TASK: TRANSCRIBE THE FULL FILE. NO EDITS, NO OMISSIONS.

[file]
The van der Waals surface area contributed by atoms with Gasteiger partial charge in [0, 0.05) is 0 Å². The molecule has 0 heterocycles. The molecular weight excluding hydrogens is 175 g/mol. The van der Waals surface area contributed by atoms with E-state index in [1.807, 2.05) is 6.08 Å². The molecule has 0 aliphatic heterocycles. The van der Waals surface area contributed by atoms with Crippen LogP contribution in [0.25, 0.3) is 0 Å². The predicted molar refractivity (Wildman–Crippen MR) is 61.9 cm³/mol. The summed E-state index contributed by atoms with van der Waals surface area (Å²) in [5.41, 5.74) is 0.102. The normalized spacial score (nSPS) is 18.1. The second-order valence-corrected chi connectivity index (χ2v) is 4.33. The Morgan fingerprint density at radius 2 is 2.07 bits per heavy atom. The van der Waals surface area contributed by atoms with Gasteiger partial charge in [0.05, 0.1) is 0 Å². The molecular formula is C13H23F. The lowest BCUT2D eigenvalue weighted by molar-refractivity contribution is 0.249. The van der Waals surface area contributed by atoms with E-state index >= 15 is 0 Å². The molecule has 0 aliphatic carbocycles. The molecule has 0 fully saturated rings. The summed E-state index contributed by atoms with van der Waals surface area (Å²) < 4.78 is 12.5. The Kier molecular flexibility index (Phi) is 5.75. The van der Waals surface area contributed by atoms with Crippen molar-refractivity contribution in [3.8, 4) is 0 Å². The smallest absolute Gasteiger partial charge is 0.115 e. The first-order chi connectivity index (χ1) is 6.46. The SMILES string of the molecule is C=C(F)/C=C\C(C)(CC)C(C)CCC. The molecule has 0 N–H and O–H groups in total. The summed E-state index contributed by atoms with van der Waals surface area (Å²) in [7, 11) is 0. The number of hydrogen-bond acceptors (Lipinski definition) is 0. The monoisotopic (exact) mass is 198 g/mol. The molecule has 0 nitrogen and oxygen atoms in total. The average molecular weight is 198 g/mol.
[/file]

The van der Waals surface area contributed by atoms with Gasteiger partial charge in [0, 0.05) is 0 Å². The molecule has 0 heterocycles. The molecular weight excluding hydrogens is 175 g/mol. The van der Waals surface area contributed by atoms with E-state index in [1.807, 2.05) is 6.08 Å². The molecule has 0 aliphatic heterocycles. The van der Waals surface area contributed by atoms with Crippen LogP contribution in [0.25, 0.3) is 0 Å². The predicted molar refractivity (Wildman–Crippen MR) is 61.9 cm³/mol. The summed E-state index contributed by atoms with van der Waals surface area (Å²) in [5.41, 5.74) is 0.102. The normalized spacial score (nSPS) is 18.1. The second-order valence-corrected chi connectivity index (χ2v) is 4.33. The Morgan fingerprint density at radius 2 is 2.07 bits per heavy atom. The van der Waals surface area contributed by atoms with Gasteiger partial charge in [0.05, 0.1) is 0 Å². The molecular formula is C13H23F. The lowest BCUT2D eigenvalue weighted by molar-refractivity contribution is 0.249. The van der Waals surface area contributed by atoms with E-state index >= 15 is 0 Å². The molecule has 0 aliphatic carbocycles. The molecule has 0 fully saturated rings. The summed E-state index contributed by atoms with van der Waals surface area (Å²) < 4.78 is 12.5. The Kier molecular flexibility index (Phi) is 5.75. The van der Waals surface area contributed by atoms with Crippen molar-refractivity contribution in [3.8, 4) is 0 Å². The smallest absolute Gasteiger partial charge is 0.115 e. The first-order chi connectivity index (χ1) is 6.46. The SMILES string of the molecule is C=C(F)/C=C\C(C)(CC)C(C)CCC. The molecule has 0 N–H and O–H groups in total. The summed E-state index contributed by atoms with van der Waals surface area (Å²) in [7, 11) is 0. The number of hydrogen-bond acceptors (Lipinski definition) is 0. The monoisotopic (exact) mass is 198 g/mol. The molecule has 0 nitrogen and oxygen atoms in total. The average molecular weight is 198 g/mol.